Grant spurs idea for Schenectady school
Lincoln would be hub for services
SCHENECTADY The state has given the Schenectady City School District a $2.4 million grant to try out an idea that could turn elementary schools into far more than just places for learning math and reading.
Lincoln Elementary School will become a hub for other services, including mental health counseling, a community health center, and career training for parents.
Lincoln will work with Ellis Hospital and Northeast Parent and Child Society to create the special services.
The school will also use some of the grant to offer extra help to students who are not performing at grade level.
The School Innovation Fund grant requires districts to redesign an entire school.
Superintendent Laurence Spring has spoken extensively about mental health services, saying many of Schenectady’s students need therapy to help them deal with the traumas they have seen and experienced while living in intense poverty.
“Intense poverty deals like a trauma to kids,” Spring said at the beginning of the school year. “After a fire, a kid acts up in class and we say, ‘Oh my god, he just had a horrible thing happen to him.’ We respond a little differently.”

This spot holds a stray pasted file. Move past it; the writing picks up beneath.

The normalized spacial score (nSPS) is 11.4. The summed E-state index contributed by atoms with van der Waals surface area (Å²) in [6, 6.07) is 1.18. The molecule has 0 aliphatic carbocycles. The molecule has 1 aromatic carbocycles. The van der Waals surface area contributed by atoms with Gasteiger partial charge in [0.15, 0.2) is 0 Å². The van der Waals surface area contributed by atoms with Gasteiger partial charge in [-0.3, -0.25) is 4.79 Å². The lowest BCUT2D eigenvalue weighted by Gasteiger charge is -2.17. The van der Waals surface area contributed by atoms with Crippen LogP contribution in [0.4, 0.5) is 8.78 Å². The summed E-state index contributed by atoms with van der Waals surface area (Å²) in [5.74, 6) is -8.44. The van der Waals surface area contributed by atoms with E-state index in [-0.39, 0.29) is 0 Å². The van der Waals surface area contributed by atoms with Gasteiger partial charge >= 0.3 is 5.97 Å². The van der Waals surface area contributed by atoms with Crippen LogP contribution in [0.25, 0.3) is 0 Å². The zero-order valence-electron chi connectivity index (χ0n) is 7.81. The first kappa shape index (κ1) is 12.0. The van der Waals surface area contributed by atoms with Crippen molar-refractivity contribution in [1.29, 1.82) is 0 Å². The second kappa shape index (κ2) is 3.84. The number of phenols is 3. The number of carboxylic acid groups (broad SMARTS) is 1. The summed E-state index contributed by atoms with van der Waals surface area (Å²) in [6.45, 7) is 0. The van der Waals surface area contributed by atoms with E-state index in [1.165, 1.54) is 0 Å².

Recent studies indicate that children in poverty feel as off-balance, fearful and uncertain as children who have just experienced a sudden trauma. But traumatized children routinely get counseling, while poor children do not, Spring said.
He has lobbied for more money to provide therapy for thousands of Schenectady’s children, saying the district cannot otherwise afford it.
“We don’t have enough resources to address all the mental health needs,” Spring said.
He has also reached out to nonprofit groups to form partnerships to provide that therapy.
Offering services for parents has also been a goal for school officials for many years. Some of the city’s schools have offered classes for parents occasionally, but this will formalize the effort.
Lincoln will serve as a pilot program, which school officials hope to expand if it is successful.
State Education Commissioner John B. King Jr. said Schenectady was chosen because of its needy students.
“We’re putting School Innovation Fund grants into schools where students need the most support,” King said. “The goal of the Board of Regents Reform Agenda is to make sure every student in New York graduates from high school with the skills to succeed in college and careers. These grants will help move us closer to that goal.”
Schenectady’s graduation rate was 58 percent for last year’s class, which is one percentage point below where it was in 2010 and five percentage points below the goal set by the state for 2011. The state standard for graduation rates is 80 percent.
Spring asked school officials to take a close look at first-quarter report cards this month to get an idea of where the problems begin.
According to first-quarter grades, only 44 percent of the district’s first-graders are reading at grade level.
And very few of them ever catch up. Only 57 percent of the district’s sixth-graders are reading on grade level right now.